Henry Every “Long Ben” (English, 1653-unknown)
Every began his naval career in the British Royal Navy. He served on various ships before he joined a venture known as the Spanish Expedition Shipping in 1693. He became pirate captain through mutiny, leading to his renown as one of the most feared and successful pirates of the Red Sea. Though he didn’t take many ships, the two that he did capture were among the finest in the Indian Ocean (one of them being India’s treasure ship, bulging with gold and jewels). Upon his great wealth (he was the richest pirate in the world), Every retired – but he continued to be hunted far and wide, and his true whereabouts at the time of his death remain unknown.
Anne Bonny (Irish, 1700-1782)
Having traveled to the New World with her family, Anne fell in love and married a poor sailor named James Bonny. But when she grew increasingly disappointed by her husband’s lack of valor, she began seeking out the company of many different men in Nassau. Among these men, was “Calico Jack” Rackham, captain of a pirate ship. She joined his crew whilst acting and dressing like a man (including drinking and fighting profusely). Thus, she fought under his command, and along with fellow female pirate Mary Read, she coaxed the crew onto even greater bloodshed and violence and became a formidable pirate herself. However, she was captured with Rackham’s crew and sentenced to death. Both she and Mary Read claimed pregnancy in prison, and their death sentences weren’t carried out (but Mary had the misfortune of dying in prison). No one is sure how the famous female pirate died, though there is speculation that she returned home to her husband or her father.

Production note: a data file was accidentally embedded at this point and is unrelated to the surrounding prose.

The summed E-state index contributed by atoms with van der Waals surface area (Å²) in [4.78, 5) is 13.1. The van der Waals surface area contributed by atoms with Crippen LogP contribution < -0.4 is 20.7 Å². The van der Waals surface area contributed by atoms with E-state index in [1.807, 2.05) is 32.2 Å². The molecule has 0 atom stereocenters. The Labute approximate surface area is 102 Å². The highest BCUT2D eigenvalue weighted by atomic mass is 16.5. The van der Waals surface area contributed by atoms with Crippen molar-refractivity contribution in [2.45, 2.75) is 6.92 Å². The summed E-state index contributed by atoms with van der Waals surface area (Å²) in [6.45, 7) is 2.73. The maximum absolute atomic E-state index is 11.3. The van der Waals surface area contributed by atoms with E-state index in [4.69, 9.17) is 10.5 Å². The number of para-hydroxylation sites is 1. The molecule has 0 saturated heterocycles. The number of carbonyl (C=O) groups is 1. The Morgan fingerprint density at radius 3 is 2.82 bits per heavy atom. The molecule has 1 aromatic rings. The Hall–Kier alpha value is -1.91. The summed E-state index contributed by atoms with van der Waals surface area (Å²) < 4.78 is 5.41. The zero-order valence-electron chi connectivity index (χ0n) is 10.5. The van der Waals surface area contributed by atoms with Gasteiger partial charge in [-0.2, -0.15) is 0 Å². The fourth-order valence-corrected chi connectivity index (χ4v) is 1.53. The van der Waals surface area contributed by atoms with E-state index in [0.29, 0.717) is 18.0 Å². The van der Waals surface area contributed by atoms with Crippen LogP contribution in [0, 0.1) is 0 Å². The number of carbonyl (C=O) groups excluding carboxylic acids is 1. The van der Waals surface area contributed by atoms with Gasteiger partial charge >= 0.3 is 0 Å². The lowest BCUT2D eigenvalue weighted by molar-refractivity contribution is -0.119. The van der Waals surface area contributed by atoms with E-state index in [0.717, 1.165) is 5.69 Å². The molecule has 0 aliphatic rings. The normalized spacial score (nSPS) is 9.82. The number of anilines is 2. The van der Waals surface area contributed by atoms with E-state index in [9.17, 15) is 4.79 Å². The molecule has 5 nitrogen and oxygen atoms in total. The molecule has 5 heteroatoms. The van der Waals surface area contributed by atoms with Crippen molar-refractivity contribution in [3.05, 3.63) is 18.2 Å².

Sir Henry Morgan (Welsh, 1635-1688)
Captain Morgan is one of the most famous pirates who terrorized Spain’s Caribbean colonies in the late 1600s. Inconspicuously sanctioned by England, Morgan became the head of the Jamaican fleet and successfully undermined Spanish rule, hampering normalcy in the West Indies. He may have pillaged upwards of four hundred ships throughout his piracy career. His greatest achievement was capturing the very wealthy Panama City with thirty ships and 1,200 men, acquiring his largest plunder yet. It was due to his raid on Panama City that he was arrested and brought back to England, but because battle resumed between England and Spain, King Charles II knighted Morgan and released him as deputy governor of Jamaica. There, he lived a very well respected planter until his death.
Francois l’Olonnais (French, 1635-1668)
l’Olonnais humbly began as a poor man, working on a plantation in America as an indentured servant. After he turned to piracy, the Frenchman was known for the viciousness he showed to his vanquished, as well as his success in raiding many towns (he was one of the most successful pirates on land attacks) and capturing many ships. Amongst his most successful plunders was the town of Maracaibo, Venezuela, where he ravaged and stole his way into historical infamy, gaining some 200,000 Spanish dollars. His sadistic, bloodthirsty streak was predominant in his career, for he is said to have eaten a Spanish soldier’s heart during one of his many attacks. His own death, however, was equally as gruesome. l’Olonnais and his crew lodged their ship on a sandbar off the coast of Panama and weren’t able to break free. Upon venturing onto land in search of food, they were captured by the local tribe and devoured.